Honeybees are in danger worldwide. Causes of what's known as colony collapse disorder range from pesticides and loss of habitat to infections. But scientists in Poland say they are on track to finding a cure for one of the diseases. VOA’s George Putic reports.

    Video Wall Already Runs Along Parts of US-Mexico Border

    The Republican Party’s presidential nominee, Donald Trump, gained the support of many voters by saying he would build a wall to keep undocumented immigrants and drugs from coming across the border from Mexico. Critics have called his idea impractical and offensive to Mexico, while supporters say such a bold approach is needed to control the border. VOA’s Greg Flakus has more from the border town of Nogales, Arizona.

    Video New HIV Tests Emphasize Rapid Results

    As the global fight against AIDS intensifies, activists have placed increasing importance on getting people to know their HIV status. Some companies are developing new HIV testing methods designed to be quick, easy and accurate. Thuso Khumalo looks at the latest methods, presented at the International AIDS conference in Durban, South Africa.

    Video African Youth with HIV Urge More Support

    HIV, the virus that causes AIDS, is the top killer of teens in sub-Saharan Africa. But many youths say their experience with the virus is unique and needs to be addressed differently than the adult epidemic. VOA South African Correspondent Anita Powell reports.

    Video Poor Residents in Cleveland Not Feeling High Hopes of Republican Convention

    With the Republican Party's National Convention underway in Cleveland, Ohio, delegates and visitors are gathered in the host city's downtown - waiting to hear from the party's presidential candidate, Donald Trump. But a few kilometers from the convention's venue, Cleveland's poorest residents are not convinced Trump or his policies will make a difference in their lives. VOA's Ramon Taylor spoke with some of these residents as well as some of the Republican delegates and filed this report.

    Video Pop-Up Art Comes to Your Living Room, Backyard and Elsewhere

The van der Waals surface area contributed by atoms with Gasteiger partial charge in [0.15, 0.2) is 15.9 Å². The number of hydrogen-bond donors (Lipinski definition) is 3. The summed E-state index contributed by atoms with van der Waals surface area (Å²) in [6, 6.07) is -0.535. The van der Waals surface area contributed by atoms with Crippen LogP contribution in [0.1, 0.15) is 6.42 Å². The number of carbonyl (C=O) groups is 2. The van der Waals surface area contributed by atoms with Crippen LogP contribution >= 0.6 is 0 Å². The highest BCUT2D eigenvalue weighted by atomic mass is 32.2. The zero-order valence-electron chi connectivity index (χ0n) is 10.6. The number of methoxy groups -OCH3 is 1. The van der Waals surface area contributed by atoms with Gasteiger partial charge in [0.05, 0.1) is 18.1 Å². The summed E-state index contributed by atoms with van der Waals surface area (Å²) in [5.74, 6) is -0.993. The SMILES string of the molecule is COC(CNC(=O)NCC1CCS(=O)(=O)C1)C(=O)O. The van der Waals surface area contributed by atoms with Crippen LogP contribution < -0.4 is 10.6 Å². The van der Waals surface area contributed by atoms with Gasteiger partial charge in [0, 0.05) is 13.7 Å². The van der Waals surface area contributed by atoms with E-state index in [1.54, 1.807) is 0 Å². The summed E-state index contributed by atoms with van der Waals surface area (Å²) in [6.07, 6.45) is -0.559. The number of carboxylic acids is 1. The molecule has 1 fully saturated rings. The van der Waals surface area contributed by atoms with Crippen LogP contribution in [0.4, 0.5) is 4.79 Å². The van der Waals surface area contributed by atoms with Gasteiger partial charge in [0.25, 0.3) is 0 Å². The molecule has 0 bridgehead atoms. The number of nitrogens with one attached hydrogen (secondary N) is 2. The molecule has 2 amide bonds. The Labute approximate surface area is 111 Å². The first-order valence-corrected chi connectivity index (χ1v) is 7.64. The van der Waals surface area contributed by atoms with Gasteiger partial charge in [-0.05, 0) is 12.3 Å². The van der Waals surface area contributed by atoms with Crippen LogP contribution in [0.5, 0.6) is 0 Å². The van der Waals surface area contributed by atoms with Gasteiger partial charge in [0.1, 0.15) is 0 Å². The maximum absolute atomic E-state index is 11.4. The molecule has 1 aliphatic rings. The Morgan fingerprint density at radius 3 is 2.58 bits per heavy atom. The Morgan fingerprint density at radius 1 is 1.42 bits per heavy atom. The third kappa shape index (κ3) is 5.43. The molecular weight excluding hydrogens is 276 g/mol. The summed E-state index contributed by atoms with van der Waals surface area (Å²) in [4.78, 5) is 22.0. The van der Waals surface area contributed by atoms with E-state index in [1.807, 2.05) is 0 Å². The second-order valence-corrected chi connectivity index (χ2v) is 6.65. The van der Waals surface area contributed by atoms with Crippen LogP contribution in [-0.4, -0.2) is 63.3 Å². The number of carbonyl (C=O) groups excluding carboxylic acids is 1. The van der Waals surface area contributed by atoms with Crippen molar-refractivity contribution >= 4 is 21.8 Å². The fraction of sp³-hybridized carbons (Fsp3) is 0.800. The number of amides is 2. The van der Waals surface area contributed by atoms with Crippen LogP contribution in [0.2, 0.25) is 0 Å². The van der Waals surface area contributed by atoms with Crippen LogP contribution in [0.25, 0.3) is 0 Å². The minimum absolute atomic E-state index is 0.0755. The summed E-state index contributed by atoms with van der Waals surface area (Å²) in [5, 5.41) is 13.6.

Around the world, independent artists and musicians wrestle with a common problem: where to exhibit or perform? Traditional spaces such as museums and galleries are reserved for bigger names, and renting a space is not feasible for many. Enter ArtsUp, which connects artists with venue owners. Whether it’s a living room, restaurant, office or even a boat, pop-up events are bringing music and art to unexpected places. Tina Trinh has more.

    Video With Yosemite as Backdrop, Obama Praises National Parks

    Last month, President Barack Obama and his family visited some of the most beautiful national parks in the U.S. Using the majestic backdrop of a towering waterfall in California's Yosemite National Park, Obama praised the national park system which celebrates its 100th anniversary this year. He talked about the importance of America’s “national treasures” and the need to protect them from climate change and other threats. VOA’s Julie Taboh reports.

    Video Counter-Islamic State Coalition Plots Next Steps

    As momentum shifts against Islamic State in Iraq, discussions are taking place about the next steps for driving the terrorist group from its final strongholds. Secretary of State John Kerry is hosting a counter-IS meeting at the State Department, a day after defense ministers from more than 30 countries reviewed and agreed upon a course of action. VOA Pentagon correspondent Carla Babb reports.

    Video Russia's Participation at Brazil Olympic Games Still In Question

    The International Olympic Committee has delayed a decision on whether to ban all Russian teams from competing in next month's Olympic Games in Brazil over allegations of an elaborate doping scheme. The World Anti-Doping Agency recently released an independent report alleging widespread doping by Russian athletes at the 2014 Winter Olympics in Sochi. So far, only Russian track and field athletes have been barred from the Summer Games in Brazil. VOA's Zlatica Hoke has more.

    Video Scotland’s Booming Whisky Industry Fears Brexit Hangover

    After Britain’s vote to leave the European Union, Scotland’s government wants to break away from the United Kingdom – fearing the nation’s exports are at risk. Among the biggest of these is whisky. Henry Ridgwell reports on a time of turmoil for those involved in the ancient art of distilling Scotland’s most famous product.

    Video Millennials Could Determine Who Wins Race to White House

    With only four months to go until Americans elect a new president, one group of voters is getting a lot more attention these days: those ages 18 to 35, a generation known as millennials. It’s a demographic that some analysts say could have the power to decide the 2016 election. But a lot depends on whether they actually turn out to vote. VOA’s Alexa Lamanna reports.

    Special Report

    Adrift The Invisible African Diaspora